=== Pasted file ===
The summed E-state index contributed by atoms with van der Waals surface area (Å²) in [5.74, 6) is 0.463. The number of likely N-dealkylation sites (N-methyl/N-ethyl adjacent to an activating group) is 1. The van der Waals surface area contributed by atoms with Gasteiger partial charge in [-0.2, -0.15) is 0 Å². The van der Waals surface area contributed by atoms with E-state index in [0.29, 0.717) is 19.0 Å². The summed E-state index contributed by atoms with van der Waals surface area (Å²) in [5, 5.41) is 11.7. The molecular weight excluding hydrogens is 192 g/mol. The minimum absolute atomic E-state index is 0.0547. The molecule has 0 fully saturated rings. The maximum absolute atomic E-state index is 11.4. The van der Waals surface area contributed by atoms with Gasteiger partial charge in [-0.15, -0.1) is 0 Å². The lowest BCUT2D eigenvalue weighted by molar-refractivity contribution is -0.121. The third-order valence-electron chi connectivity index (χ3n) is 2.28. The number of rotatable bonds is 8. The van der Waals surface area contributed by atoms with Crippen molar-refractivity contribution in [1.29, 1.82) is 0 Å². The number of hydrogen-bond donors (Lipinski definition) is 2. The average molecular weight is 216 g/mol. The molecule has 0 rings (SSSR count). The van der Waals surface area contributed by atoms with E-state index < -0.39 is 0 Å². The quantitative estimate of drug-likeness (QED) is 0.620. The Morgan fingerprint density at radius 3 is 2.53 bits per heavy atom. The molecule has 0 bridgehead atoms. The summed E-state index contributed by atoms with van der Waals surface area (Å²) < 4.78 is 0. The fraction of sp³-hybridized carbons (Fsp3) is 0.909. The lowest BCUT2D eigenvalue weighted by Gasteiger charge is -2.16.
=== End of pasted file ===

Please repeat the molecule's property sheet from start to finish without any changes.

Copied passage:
The summed E-state index contributed by atoms with van der Waals surface area (Å²) in [5.74, 6) is 0.463. The number of likely N-dealkylation sites (N-methyl/N-ethyl adjacent to an activating group) is 1. The van der Waals surface area contributed by atoms with Gasteiger partial charge in [-0.2, -0.15) is 0 Å². The van der Waals surface area contributed by atoms with E-state index in [0.29, 0.717) is 19.0 Å². The summed E-state index contributed by atoms with van der Waals surface area (Å²) in [5, 5.41) is 11.7. The molecular weight excluding hydrogens is 192 g/mol. The minimum absolute atomic E-state index is 0.0547. The molecule has 0 fully saturated rings. The maximum absolute atomic E-state index is 11.4. The van der Waals surface area contributed by atoms with Gasteiger partial charge in [-0.15, -0.1) is 0 Å². The lowest BCUT2D eigenvalue weighted by molar-refractivity contribution is -0.121. The third-order valence-electron chi connectivity index (χ3n) is 2.28. The number of rotatable bonds is 8. The van der Waals surface area contributed by atoms with Crippen molar-refractivity contribution in [1.29, 1.82) is 0 Å². The number of hydrogen-bond donors (Lipinski definition) is 2. The average molecular weight is 216 g/mol. The molecule has 0 rings (SSSR count). The van der Waals surface area contributed by atoms with E-state index < -0.39 is 0 Å². The quantitative estimate of drug-likeness (QED) is 0.620. The Morgan fingerprint density at radius 3 is 2.53 bits per heavy atom. The molecule has 0 bridgehead atoms. The summed E-state index contributed by atoms with van der Waals surface area (Å²) < 4.78 is 0. The fraction of sp³-hybridized carbons (Fsp3) is 0.909. The lowest BCUT2D eigenvalue weighted by Gasteiger charge is -2.16.